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Five reasons you'll love the New Lamp Post
Steve Duquette always wanted to own a bar. His mother and sisters were bartenders, back when kids could hang out in such places, collecting change from the drunks, and it wasn’t that big of a deal. So, he literally grew up inside of bars.
When the chance came to take over the Lamp Post, a picture-perfect dive/sleaze spot on Divisadero and H St., he dropped everything — including his business at the time, Tower Dogs — and jumped. Duquette, along with co-owner Chuck Leonard opened a revamped Lamp Post Bar and Art Gallery, Dec. 19 and it’s quickly becoming the kind of musician/artist hang out they wanted it to be.
Here’s five things we love about the new Lamp Post.
1. The location
If you want a neighborhood to have any sense of “nightlife” you’re going to have a bunch of bars/clubs jammed into a small, centralized strip. That’s just the way of it. Think of the Tower District or downtown Visalia. Having another viable bar within the mural district (walking distance from Fulton 55, Iron Bird Cafe, Tokyo Garden) goes a long way in making the place feel like a community. The Lamp Post is working with Fulton 55 to share parking (and crowds one would think) during busy nights.
Sure, it's weird to not see Leonard and Duquette walking around the Tower District, but really, they just moved a couple blocks south. “Once we started spending time downtown ... it just grows on you,” says Leonard, who also recently moved into a house in the Lowell Neighborhood.
2. The decor
The Lamp Post is small, square-footage wise, really just a narrow walkway from the front door to back with a bar on one side and a few round tables on the other. The original decor of the place (everything in black or various shades there of) made the place seem tiny.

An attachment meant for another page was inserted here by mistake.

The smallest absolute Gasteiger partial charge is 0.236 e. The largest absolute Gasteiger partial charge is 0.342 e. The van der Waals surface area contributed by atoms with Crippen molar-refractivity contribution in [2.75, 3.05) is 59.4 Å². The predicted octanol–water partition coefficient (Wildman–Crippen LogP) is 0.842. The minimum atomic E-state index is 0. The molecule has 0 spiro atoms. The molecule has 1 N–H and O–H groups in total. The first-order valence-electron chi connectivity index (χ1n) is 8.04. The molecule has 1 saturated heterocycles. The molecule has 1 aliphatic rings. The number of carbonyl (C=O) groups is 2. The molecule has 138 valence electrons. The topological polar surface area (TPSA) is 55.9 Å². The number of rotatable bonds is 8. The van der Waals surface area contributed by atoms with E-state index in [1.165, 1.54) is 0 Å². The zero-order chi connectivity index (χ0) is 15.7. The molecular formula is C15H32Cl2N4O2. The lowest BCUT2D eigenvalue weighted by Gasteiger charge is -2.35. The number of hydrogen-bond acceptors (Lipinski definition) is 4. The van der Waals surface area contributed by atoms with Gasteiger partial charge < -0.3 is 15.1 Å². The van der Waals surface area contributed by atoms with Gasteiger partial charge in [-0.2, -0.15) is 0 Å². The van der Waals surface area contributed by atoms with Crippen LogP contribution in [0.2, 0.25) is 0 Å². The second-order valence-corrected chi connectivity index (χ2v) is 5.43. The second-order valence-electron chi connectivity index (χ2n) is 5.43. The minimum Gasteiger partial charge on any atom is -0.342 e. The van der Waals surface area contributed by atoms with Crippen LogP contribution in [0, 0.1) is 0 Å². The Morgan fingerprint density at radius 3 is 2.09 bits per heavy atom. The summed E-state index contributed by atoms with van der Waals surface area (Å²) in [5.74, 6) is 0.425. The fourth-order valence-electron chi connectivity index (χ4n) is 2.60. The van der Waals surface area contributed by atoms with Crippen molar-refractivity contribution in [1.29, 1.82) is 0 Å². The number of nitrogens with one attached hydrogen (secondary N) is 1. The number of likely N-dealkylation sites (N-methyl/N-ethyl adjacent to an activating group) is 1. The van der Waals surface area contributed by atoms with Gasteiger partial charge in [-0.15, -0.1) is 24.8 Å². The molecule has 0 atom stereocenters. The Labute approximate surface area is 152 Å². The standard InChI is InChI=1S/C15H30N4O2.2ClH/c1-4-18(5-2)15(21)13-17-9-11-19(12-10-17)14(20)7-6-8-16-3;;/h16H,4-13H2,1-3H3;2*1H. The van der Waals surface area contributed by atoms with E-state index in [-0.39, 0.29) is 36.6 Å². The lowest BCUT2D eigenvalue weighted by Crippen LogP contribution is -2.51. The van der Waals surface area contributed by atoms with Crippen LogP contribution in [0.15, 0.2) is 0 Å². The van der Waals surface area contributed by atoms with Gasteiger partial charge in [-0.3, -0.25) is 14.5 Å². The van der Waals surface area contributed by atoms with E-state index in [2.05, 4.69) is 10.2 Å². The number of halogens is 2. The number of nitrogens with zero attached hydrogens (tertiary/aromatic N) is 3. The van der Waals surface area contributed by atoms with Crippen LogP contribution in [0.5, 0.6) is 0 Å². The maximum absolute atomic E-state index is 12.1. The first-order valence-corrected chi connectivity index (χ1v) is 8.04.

“We were going to make it just another sleaze dive bar, but then we got in here and saw it,” Duquette says. The previous owners had cleaned the place out. The only thing left was the bar. So that's the only thing that Duqutte and Leonard didn't change. They lightened the place up with some paint (white ceilings, a red wall up front, bright blue floors) and put in some retro '50s school-house chandeliers that had been hanging in the Laundry Room boutique before it moved. They had artists do wall murals and Duquette brought over the framed album art and rock posters he had up at Tower Dogs.
3. The art
To add to the decor, the bar also serves as an art-gallery of sorts, and is a stop on the monthly Art-and Jazz-Hop. Each month an artist will be on display and one hundred percent of the sales goes to the artists.
“Last month we sold a lot of art,” Leonard says.
There's also a mural in progress on the building's west side. Leonard put out a call for donations to help get it started, and 70 cans of paint were delivered. Whatever is left over will be donated back to help start another mural. "We're calling it 'paint it forward,' " he says.
4. The drinks
The focus here is on local. The bar carries five local brews on tap — including Three Monkeys, Sancha (from Riley's Brewing in Madera) and Full Circle Brewing Company (in case you don’t want to really go downtown to get your London Porter or Cluster Fuggle). They also have a selection of local wines.
The hipsters can still get their Pabst for $1 and ShockTop pints are only $2.
5. The music
The Lamp Post isn’t a club, it’s a bar. But it’s a bar run by people who love music and musicians and there’s a steady lineup of both live stuff and records — yes actual records. There’s a shelved wall in back that's lined with them. Wednesday is vinyl day. If you bring in your records, they’ll get played. You can even leave them at the bar as long as they’re marked with your name. Monday nights there’s an open mic — blues and funk with Miller/Burke and Thursday is a blues jam with Fernando Verdialez from the Santana tribute band Heavy Weather. The rest of the week is filled out with local and touring acts like Chico's Brass Hysteria. They'll be in town March 20.
"Anyone who hasn't seen them need to get down here," Leonard says.